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Drying wood at home

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Kiln drying wood at elevated temperatures also has many other secondary effects as well, such as killing powderpost beetles (a destructive wood pest) in all stages of their development. However, it can also cause some woods-such as Black Walnut (Juglans nigra)-to lose the vibrancy of their heartwood colors, resulting in a more uniform and/or washed-out appearance.

small wood slices

 

For most woodworkers, running their own kiln to quickly dry lumber may be impractical or excessive. In most instances, simply storing project lumber at a targeted humidity level is the best option to ensure it will be at the correct EMC when building time comes. However, in some cases, such as when processing logs or other green wood into lumber, a more meticulous procedure will need to be followed.

small blocks of wood

 

Home air-drying tips

Process logs in a timely fashion. If a tree has just been cut down, or there has been recent storm damage, it’s best to process the logs into lumber as quickly as possible; doing so will help to open up the wood and aid in drying, which can prevent rot or stain from marring the wood. Bark on whole logs can act as a natural moisture-barrier, and if left unsawn, can contribute to fungal decay and deterioration in some species. A hallmark of poorly processed, do-it-yourself lumber is the presence of spalted or partially rotted wood.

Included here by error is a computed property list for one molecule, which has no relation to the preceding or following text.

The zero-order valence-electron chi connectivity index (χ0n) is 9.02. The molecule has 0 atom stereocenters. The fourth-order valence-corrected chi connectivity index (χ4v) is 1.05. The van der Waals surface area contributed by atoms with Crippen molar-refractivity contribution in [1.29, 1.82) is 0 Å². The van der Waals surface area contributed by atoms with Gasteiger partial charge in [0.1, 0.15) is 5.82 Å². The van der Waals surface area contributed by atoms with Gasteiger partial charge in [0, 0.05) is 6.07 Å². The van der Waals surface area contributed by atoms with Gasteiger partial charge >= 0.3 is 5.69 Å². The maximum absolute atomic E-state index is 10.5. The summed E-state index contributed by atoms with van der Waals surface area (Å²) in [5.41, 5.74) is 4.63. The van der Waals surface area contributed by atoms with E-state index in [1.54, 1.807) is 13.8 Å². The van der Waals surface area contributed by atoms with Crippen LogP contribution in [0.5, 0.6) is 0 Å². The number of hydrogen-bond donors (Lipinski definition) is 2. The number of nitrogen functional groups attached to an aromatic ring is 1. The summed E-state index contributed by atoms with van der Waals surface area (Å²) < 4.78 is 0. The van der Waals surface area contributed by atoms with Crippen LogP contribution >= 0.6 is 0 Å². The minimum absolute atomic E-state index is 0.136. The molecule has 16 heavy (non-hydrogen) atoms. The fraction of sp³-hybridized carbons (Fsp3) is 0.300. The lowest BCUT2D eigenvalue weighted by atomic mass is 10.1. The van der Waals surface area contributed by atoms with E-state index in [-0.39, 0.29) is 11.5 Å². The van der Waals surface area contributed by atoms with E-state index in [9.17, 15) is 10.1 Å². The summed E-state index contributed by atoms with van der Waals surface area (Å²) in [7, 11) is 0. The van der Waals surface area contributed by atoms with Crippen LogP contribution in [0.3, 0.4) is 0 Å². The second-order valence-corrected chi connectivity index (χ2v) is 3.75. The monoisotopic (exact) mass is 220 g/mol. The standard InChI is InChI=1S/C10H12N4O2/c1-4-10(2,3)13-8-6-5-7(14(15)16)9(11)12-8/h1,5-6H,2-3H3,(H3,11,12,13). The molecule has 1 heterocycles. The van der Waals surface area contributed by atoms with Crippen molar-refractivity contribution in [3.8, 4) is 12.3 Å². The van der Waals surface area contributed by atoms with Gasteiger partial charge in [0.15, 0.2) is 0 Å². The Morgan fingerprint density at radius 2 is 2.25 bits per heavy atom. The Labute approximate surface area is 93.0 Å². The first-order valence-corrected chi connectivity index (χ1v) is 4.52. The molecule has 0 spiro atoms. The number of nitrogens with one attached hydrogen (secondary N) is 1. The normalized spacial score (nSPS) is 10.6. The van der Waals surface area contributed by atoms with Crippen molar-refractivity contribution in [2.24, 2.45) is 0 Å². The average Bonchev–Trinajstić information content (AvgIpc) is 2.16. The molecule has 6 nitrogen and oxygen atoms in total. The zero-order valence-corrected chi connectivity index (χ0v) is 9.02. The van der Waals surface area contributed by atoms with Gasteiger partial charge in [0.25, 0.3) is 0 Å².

small wood finials

 

Cut the wood slightly oversized. Remember that wood shrinks as it dries. This,В along with the material that will inevitably be lost when the boards need to be jointed/planed smooth, mean that green wood should always be cut larger than the desired finished size. (And you usually don’t need to bother jointing/planing the wood prior to drying, since it will no doubt distort at least slightly during the drying process, and the edges should be dressed after the wood has dried to EMC-an exception to this is that two surfaces of a log should be jointed level to facilitate getting even and predictable cuts on the bandsaw.)

Seal the ends. In addition to processing logs in a timely manner to prevent stain and decay due to excessive moisture, the opposite is also to be avoided: allowing the wood to dry out too quickly will result in splits and endgrain checking. It is important to remember that moisture escapes from wood about 10 to 12 times faster on the ends than through other surfaces. Sealing the endgrain forces the moisture to exit in a slower, more uniform manner. If this is neglected, the ends will tend to shrink faster than the rest of the wood, creating tremendous stresses on the piece that’s ultimately only relieved with endgrain checks-a very common drying defect.В (Although there are specially formulated endgrain sealers on the market, just about anything will do in a pinch: paraffin wax, polyurethane, shellac, or even latex paint can be used to seal the endgrain surface. The key is to build up a thick, obstructing film that will inhibit moisture from escaping at the ends of the board. In order to minimize the risk of checking, it is best practice to coat lumber ends within minutes-not hours or days-after coming off the saw.











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